Rome 2 had a lot of issues. i wasn't that active on the forums then, or frequent them that often. I just had to boot the game up and play the game full of bugs, 5 min turn times, Ai that cant siege for its life, etc,. i don't need an echo chamber to know how bad it was at launch, and continued to be for a long time. I played other games at the time and spoke to plenty of people around the time. plenty of random people shared my pov on Rome 2's issues. CA/Sega got a lot of money from it's release(before steam had a refund system as well. many were stuck with the game because they couldn't get a refund. some could). they pretty much had to sink a lot of time and resources working on the game if they ever wanted to be successful in the future.



    anyways, i am not here to argue over rome 2 sales or why they would want to fix a game so i will stop with those comments. I'll make my original point one more time. Attila didn't sell well due to various reasons like the ones given above. i would also say Rome 2 stopped some people from buying future titles like Attila because of its launch. I am not saying it was the only reason. I am not saying it was the major reason. simply saying that some people moved on from CA/TW after rome 2, because of what happened.
  • Xenos7777Xenos7777 Registered Users Posts: 6,179

    Xenos7 said:

    Xenos7 said:

    Xenos7 said:

    TeNoSkill said:


    -NOT many intersting mechanics like fertility , squalor , electorial council

    interesting, now... these are the things that killed Attila sales.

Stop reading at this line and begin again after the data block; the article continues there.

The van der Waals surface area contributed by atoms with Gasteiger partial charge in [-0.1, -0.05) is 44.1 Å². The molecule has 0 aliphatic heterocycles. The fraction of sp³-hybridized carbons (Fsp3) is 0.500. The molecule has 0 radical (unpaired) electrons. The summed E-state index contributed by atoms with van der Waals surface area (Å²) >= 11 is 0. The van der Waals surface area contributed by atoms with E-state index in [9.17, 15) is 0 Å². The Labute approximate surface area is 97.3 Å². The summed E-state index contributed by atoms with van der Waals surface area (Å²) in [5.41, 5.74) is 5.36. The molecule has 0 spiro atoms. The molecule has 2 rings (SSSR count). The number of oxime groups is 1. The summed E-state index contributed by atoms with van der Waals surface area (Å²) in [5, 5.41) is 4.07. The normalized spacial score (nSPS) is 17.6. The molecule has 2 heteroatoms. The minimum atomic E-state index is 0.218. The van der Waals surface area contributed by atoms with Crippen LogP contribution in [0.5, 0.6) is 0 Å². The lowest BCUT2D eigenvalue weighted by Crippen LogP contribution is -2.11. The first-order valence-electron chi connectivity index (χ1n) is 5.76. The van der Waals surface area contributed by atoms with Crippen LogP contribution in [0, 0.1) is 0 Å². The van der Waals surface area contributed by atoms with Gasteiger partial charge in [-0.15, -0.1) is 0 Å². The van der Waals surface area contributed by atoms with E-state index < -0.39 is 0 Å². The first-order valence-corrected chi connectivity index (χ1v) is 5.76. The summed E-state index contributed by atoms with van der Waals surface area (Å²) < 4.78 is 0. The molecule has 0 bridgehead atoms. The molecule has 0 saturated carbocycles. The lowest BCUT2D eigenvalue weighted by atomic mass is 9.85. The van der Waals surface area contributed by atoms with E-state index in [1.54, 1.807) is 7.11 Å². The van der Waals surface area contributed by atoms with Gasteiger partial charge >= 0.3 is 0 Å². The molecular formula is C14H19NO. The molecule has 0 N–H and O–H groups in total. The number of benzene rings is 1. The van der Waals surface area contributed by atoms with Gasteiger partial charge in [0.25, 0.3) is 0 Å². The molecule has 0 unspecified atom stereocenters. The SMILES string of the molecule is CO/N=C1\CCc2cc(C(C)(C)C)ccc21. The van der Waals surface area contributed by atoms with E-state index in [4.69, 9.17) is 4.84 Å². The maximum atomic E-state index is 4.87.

If i had to bet, i would imagine rome 2 killed a lot of the potential sales. it's abysmal launch did a lot of harm to the reputation of CA, and is still felt today. Attila certainly had its issues to drive away customers, not to mention other subjective stuff for people not to buy it. but i can imagine a lot of people dont want to bother with TW again because of Rome 2.
    Nah, Rome 2 sold pretty well even before the EE. It was reported by IGN, among others. That it was a failure it's some kind of an urban legend.

    http://www.ign.com/articles/2014/05/09/sega-financials-reveal-total-war-rome-2-as-best-seller
    It was a financial success but a failure as a game, at least initially.
    That's an opinion. The professional score is quite good.


    Yea... Rome 2 was HUGELY hyped, tons of preorders and day 1 buys. I'm sure No Man's Sky sold wonderfully as well, but neither was reviewed well, and created a massive amount of angry customers.

    Not really, No Man's Sky stopped selling once released. Rome 2 continued. No Man's Sky has less owner now than in the first days, something unheard of on Steam.